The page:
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I've been reading up on several fitness areas and rucking caught my attention. I stumbled across the Pandolf equation for how many calories you burn, which is as follows (link to site where I found the explanation):

M = 1.5 W + 2.0 (W + L)(L/W) 2 + n(W + L)(1.5V2 + 0.35VG)

Where

M: your metabolic rate in watts

W: your weight (kg)

L: the weight of your pack (kg)

V: your hiking speed (m/s)

G: the grade of any incline (%)

n: a “terrain factor” that adjusts the results for different surfaces

What I am wondering is are there hidden units in the 1.5, 2.0 or the 0.35? ignoring the variables the units don't make sense to me

watts = kg + kg + kgm2/s2 + kgm/s

1 Answer 1

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Yes there are!

I found the original paper1 and the terms of the equation are defined:

(1) A metabolic cost for standing without load (M1); this is proportional to the weight of the body and is calculated as 1.5 watts per kilogram of body weight (M1 = 1.5W).

This indicates that the actual units for 1.5W is (watts/kg) * kg = watts.

(2) A metabolic cost of load bearing while standing (M2); this is affected by the total weight (subject + load) and is fitted as a function of the load to weight ratio squared (M2 = 2.0 (W+L) * (L/W)2)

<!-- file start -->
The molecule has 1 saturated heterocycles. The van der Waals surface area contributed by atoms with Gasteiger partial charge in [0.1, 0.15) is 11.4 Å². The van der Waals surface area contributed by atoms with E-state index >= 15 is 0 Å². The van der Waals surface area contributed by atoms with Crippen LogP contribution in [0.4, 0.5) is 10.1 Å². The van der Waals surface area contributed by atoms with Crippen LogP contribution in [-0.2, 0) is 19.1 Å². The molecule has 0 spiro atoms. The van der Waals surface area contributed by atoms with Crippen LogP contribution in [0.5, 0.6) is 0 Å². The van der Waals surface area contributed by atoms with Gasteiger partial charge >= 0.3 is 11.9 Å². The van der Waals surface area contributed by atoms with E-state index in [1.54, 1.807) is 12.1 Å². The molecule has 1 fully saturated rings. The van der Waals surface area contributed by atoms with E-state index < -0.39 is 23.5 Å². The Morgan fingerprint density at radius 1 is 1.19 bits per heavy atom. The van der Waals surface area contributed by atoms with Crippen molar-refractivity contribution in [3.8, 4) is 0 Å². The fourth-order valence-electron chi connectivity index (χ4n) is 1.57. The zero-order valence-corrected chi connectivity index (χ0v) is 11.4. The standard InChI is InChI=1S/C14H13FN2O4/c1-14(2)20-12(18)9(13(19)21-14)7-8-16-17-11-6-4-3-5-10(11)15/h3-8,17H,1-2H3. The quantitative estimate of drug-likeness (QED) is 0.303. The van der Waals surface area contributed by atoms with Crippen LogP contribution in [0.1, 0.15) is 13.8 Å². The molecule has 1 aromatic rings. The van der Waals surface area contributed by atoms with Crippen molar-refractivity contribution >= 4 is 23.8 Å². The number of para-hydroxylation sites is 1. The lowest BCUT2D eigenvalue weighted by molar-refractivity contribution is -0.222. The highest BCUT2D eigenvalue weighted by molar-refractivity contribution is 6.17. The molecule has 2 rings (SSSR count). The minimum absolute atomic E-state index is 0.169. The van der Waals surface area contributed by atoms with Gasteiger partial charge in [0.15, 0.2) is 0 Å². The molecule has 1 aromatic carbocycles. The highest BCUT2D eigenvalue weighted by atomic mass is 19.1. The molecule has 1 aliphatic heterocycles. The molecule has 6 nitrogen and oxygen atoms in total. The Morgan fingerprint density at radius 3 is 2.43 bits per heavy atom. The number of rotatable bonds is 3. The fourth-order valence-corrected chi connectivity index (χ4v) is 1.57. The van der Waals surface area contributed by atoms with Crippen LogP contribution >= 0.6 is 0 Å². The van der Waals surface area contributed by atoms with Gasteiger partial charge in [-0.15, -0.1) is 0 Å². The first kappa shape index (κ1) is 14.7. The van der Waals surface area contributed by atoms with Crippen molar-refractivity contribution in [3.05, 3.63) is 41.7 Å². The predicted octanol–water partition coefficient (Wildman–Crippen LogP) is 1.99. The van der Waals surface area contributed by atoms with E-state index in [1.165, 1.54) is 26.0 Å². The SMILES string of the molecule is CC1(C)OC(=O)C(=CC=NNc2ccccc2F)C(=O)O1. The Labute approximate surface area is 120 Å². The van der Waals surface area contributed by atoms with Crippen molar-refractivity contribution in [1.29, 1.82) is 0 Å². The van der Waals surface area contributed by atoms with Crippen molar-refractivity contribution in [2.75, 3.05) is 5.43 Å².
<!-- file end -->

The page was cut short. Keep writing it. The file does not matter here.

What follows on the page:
As this term also cancels to kg, it can be presumed that the metabolic rate is 2 watts when (W+L) * (L/W)2 = 1.

The formulation of the last term is somewhat obfuscated, but based on the previous terms, it can be assumed that the original researchers determined that the metabolic rate was 1 watt when the third term totaled out to 1.

Essentially, there is a hidden (watts/unit) in front of each (unit), which cancels to (watts).


1 K.B. Pandolf, B. Givoni, R.F. Goldman. "Predicting energy expenditure with loads while standing or walking very slowly". J Appl Physiol, 43 (4) (1977), pp. 577-581

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